&. dfh

cburke@jsoftware.com

J defines inverses for many functions, and provides various ways of making use of them. The elegant title expression provides an interesting example.

First define:

dfh=. 16&#. @ ('0123456789ABCDEF'&i.) NB. decimal from hex hex=. &. dfh

Then:

'FEED' + hex 'B' FEF8 'FF' * hex '101' FFFF

Thus, `hex`

is an adverb which returns a verb that works in hexadecimal.

`hex`

uses the conjunction `&.`

(under). Given
verbs `u`

and `v`

where the inverse `v`

`u&.v`

is equivalent to `v`

` u v`

.
Here are some examples, using `&.`

:

*inverse of natural log is the exponential:*

3 + &. ^. 4 12

*inverse of reciprocal is itself:*

am=. +/ % # NB. arithmetic mean hm=. am &. % NB. harmonic mean hm 2 3 5 2.90323

*inverse of open is box:*

n=. 'winston';(i.3 4);10 20 # &.> n +-+-+-+ |7|3|2| +-+-+-+ $ &.> n +-+---+-+ |7|3 4|2| +-+---+-+ each=. &.> |. each n +-------+---------+-----+ |notsniw|8 9 10 11|20 10| | |4 5 6 7| | | |0 1 2 3| | +-------+---------+-----+

*inverse of the binary representation is the base-2 value:*

bitwise=. &.#: 5 +. bitwise 6 NB. bitwise OR 7 5 *. bitwise 6 NB. bitwise AND 4 5 ~: bitwise 6 NB. bitwise XOR 3

*inverse of transpose is itself:*

+/\ i.3 4 NB. accumulate along columns 0 1 2 3 4 6 8 10 12 15 18 21 +/\ &.|: i.3 4 NB. accumulate along rows 0 1 3 6 4 9 15 22 8 17 27 38

`^:_1`

(power of minus 1). For example, define:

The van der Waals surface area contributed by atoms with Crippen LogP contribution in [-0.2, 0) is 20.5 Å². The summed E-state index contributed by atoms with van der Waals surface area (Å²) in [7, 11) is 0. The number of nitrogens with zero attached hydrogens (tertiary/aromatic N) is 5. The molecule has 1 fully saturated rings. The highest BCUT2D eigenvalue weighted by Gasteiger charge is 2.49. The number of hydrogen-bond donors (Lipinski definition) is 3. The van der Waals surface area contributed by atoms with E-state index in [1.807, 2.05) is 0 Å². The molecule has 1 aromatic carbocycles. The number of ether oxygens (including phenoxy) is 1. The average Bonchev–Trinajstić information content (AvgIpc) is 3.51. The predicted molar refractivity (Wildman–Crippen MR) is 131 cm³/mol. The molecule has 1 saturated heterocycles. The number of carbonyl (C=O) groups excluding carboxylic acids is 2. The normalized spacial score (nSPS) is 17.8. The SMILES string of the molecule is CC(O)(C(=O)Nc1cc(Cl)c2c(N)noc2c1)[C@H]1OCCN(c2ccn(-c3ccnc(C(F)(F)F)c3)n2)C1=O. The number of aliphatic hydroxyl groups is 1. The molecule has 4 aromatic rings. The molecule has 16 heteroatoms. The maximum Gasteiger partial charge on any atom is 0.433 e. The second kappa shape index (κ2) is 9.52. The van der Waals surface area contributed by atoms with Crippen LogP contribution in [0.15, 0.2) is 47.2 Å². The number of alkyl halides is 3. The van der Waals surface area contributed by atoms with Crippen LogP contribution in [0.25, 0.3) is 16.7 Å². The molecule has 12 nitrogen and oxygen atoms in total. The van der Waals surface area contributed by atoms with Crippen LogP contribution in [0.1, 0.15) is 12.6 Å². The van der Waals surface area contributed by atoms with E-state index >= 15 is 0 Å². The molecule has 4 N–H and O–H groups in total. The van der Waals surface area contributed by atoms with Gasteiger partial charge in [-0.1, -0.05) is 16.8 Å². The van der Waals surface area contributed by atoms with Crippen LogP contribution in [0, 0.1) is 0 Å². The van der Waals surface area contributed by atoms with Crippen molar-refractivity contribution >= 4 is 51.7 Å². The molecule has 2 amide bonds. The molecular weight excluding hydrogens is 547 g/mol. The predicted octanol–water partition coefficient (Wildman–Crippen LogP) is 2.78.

inv=. ^:_1

*inverse of add 2 is subtract 2:*

+&2 inv 1 2 3 _1 0 1

*inverse of sum scan is first differences: *

+/\ inv 2 3 5 7 11 2 1 2 2 4

*inverse of product scan is rate of increase:*

*/\ inv 2 3 5 7 11 2 1.5 1.66667 1.4 1.57143 ({.,}.%}:) 2 3 5 7 11 2 1.5 1.66667 1.4 1.57143

*inverse of p: determines number of smaller primes:*

p: 100000 NB. 100000'th prime 1299721 p: inv 1299721 NB. number of primes less than 1299721 100000

You can define inverses for use with the conjunctions `&.`

and `^:`

directly, using the conjunction `:.`

(obverse).
The result of `u :. v`

is a verb that is equivalent to `u`

with an
assigned obverse `v`

.

In general, the term *obverse* is used instead of *inverse*, since the defined
obverse need not be a true inverse, indeed it may be an unrelated verb.

For example:

```
%: (*:2) + (*:5) NB. square root of 2^2 + 5^2
5.38516
2 + &. *: 5 NB. same
5.38516
2 +&.(*: :. (^&1r2)) 5 NB. same (inverse of
````*:`

is square root)
5.38516
2 +&.(*: :. (^&1r3)) 5 NB. using cube root as obverse
3.07232

Now lets take a closer look at the definition of `hex`

:

dfh=. 16&#. @ ('0123456789ABCDEF'&i.) hex=. &. dfh

The inverse of `'0123456789ABCDEF'&i.`

is:

{ & '0123456789ABCDEF'

while the inverse of `16&#.`

is:

16 16 ... 16 &#:

with as many 16's as required.

Also, the inverse of `f @ g`

is `g`

^{-1}` @ f`

^{-1}
, hence the inverse of `dfh`

can be calculated.

For any verb `f`

:

f hex x <=> f &. dfh x <=> dfh^{-1}f dfh x